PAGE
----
By Jacob Shapiro
Just six months ago, the regime of Syrian President Bashar al-Assad had been left for dead. According to various reports, half of the Syrian army had either defected or been destroyed. Rebels in northwest Syria were advancing on the Alawite coastal stronghold, directly threatening majority Alawite territory in Latakia. The Islamic State was blowing up historical monuments in Palmyra, and there were fears that IS’s dream of taking over Damascus could become a reality. The Syrian civil war had become a war of attrition, and eventually Assad would either have to give himself up or suffer the same fate as Moammar Gadhafi.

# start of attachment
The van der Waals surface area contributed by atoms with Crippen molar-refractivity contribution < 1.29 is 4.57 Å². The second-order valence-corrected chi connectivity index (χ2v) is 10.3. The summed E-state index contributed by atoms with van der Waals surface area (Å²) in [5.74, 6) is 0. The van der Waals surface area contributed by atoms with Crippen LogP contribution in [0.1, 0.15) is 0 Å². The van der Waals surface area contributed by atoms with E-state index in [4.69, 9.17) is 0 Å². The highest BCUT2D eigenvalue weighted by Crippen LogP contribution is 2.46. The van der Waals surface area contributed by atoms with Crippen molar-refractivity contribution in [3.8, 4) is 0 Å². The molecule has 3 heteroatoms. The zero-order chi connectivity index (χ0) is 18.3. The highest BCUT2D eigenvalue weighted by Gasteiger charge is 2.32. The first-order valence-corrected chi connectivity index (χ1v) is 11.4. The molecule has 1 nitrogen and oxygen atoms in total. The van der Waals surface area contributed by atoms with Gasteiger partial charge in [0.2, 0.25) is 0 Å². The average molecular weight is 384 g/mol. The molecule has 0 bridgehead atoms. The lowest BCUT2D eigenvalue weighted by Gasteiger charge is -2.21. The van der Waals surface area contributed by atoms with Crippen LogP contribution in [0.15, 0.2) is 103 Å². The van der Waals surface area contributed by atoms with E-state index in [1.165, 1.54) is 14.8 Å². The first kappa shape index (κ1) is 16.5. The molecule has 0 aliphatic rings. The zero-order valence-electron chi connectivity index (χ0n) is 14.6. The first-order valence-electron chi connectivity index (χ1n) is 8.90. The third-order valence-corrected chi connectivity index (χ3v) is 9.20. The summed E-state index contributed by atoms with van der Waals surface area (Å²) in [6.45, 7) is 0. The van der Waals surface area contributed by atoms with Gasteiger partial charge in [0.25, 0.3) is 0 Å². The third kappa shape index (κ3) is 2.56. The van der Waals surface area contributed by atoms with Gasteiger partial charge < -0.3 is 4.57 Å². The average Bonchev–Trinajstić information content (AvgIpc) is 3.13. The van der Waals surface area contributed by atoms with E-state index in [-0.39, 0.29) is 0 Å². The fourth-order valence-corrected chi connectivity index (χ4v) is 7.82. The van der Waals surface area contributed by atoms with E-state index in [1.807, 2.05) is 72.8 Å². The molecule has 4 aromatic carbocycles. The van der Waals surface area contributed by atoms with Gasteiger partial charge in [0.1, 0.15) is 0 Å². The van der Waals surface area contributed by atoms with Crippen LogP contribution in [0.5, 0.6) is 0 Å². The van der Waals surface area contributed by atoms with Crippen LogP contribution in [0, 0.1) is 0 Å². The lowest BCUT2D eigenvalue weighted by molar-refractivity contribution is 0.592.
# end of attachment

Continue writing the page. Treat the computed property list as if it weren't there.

Since Russia began carrying out airstrikes against Syrian rebels in September, the situation on the ground has changed. The Assad regime is not yet safe, but it has made significant gains in recent months. If one looks at the world from Assad’s perspective, survival no longer has to be the sole goal. For Assad and his allies, it is not hubris to
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